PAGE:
The number of cancer cases in Scotland is projected to rise by 33% between 2008-2012 and 2023-2027.  Much of this increase can be attributed to an ageing population but for some of the most common cancers there appears to be a gender story emerging. The age-standardised incidence rate per 100,000 population for males is projected to remain fairly stable with only a slight rise between 2008-2012 and 2023-27. For females, the rate is projected to increase from 590 per 100,000 population in 2008-12 to 650 per 100,000 in 2023-27.
Lung cancer is the commonest cancer in Scotland with 25,475 new diagnoses between 2008 and 2012. New cases of lung cancer are projected to increase by 20% between 2008-2012 and 2023-2027. However, for females, the percentage increase is predicted to be 29% (compared to 12% for males). The number of cases of lung cancer in females is predicted to be more than in males for the first time in 2023-17. Smoking is the principal cause of lung cancer. It is thought to be responsible for 85% of cases. This gender imbalance is thought to mirror the smoking patterns of the population with male smoking having seen a decline over recent years but there has been a rise in women smokers.
Cancers of the head and neck is the fifth most common type of cancer in Scotland. The number of new cases is projected to increase by 37% between 2008-12 and 2023-27, however, the projected increase in females (57%) far outweighs the 28% predicted increase for males. The age-standardised incidence rate is also projected to increase for both males and females over this period, but the increase in the rate for females is expected to be larger than for males (6% increase for males and 31% for females).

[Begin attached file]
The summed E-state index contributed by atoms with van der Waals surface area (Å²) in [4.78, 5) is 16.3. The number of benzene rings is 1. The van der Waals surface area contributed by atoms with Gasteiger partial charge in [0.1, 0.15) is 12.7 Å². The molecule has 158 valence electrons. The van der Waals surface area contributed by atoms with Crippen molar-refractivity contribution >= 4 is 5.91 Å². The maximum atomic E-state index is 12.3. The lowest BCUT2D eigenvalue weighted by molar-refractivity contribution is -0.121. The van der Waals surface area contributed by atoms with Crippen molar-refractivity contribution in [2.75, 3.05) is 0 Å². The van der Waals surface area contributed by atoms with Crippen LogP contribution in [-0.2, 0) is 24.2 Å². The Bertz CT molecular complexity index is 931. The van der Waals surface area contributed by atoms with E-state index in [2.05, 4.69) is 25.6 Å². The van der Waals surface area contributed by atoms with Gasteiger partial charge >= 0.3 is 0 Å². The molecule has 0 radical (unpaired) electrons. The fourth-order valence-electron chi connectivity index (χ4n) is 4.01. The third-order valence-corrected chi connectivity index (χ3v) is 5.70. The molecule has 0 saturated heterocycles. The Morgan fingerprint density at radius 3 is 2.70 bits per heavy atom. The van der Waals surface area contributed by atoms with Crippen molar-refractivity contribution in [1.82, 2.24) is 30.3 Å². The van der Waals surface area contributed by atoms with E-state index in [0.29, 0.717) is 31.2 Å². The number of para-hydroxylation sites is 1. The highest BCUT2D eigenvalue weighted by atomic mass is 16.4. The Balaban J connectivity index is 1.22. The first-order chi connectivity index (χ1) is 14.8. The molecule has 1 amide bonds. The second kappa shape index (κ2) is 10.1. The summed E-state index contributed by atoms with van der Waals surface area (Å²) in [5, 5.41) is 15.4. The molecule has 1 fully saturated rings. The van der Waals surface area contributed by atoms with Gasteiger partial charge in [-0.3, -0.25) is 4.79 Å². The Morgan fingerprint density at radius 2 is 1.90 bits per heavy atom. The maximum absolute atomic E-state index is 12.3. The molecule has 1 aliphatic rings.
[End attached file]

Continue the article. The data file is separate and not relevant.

This may again be a reflection of the changing culture in women’s drinking and smoking. The evidence that alcoholic drinks are a cause of cancers of the mouth, pharynx, and larynx is convincing.  The risk is multiplied when drinkers of alcohol also smoke tobacco. Non-starchy vegetables, fruits, and also foods containing carotenoids probably protect against these cancers. It has been estimated that up to half of these cancers are preventable by appropriate diets and associated factors.
Similarly, cancer of the kidney is projected to rise by 85% in women compared to 63% in men. Smoking is a cause of kidney cancer. Both current and former smokers have an increased risk of renal cell cancer compared to people who have never smoked. The Continuous Update Project  also concluded that there was convincing evidence that greater body fatness is a cause of kidney cancer and estimated that about 19% of kidney cancer cases could be prevented in the UK if everyone had a healthy weight.
Women have lots to gain from making lifestyle changes to lower their risk of cancer and we as policy makers, health professionals, cancer charities and academics all have a role to play in facilitating and supporting that change.
This issue has a brand new look and feel. We listened to feedback from our annual survey that indicated an appetite for more science in our newsletter (especially research taking place in Scotland), examples of good practice and more of a public health dimension. We have grouped these themes together and colour coded the science section orange for easy access.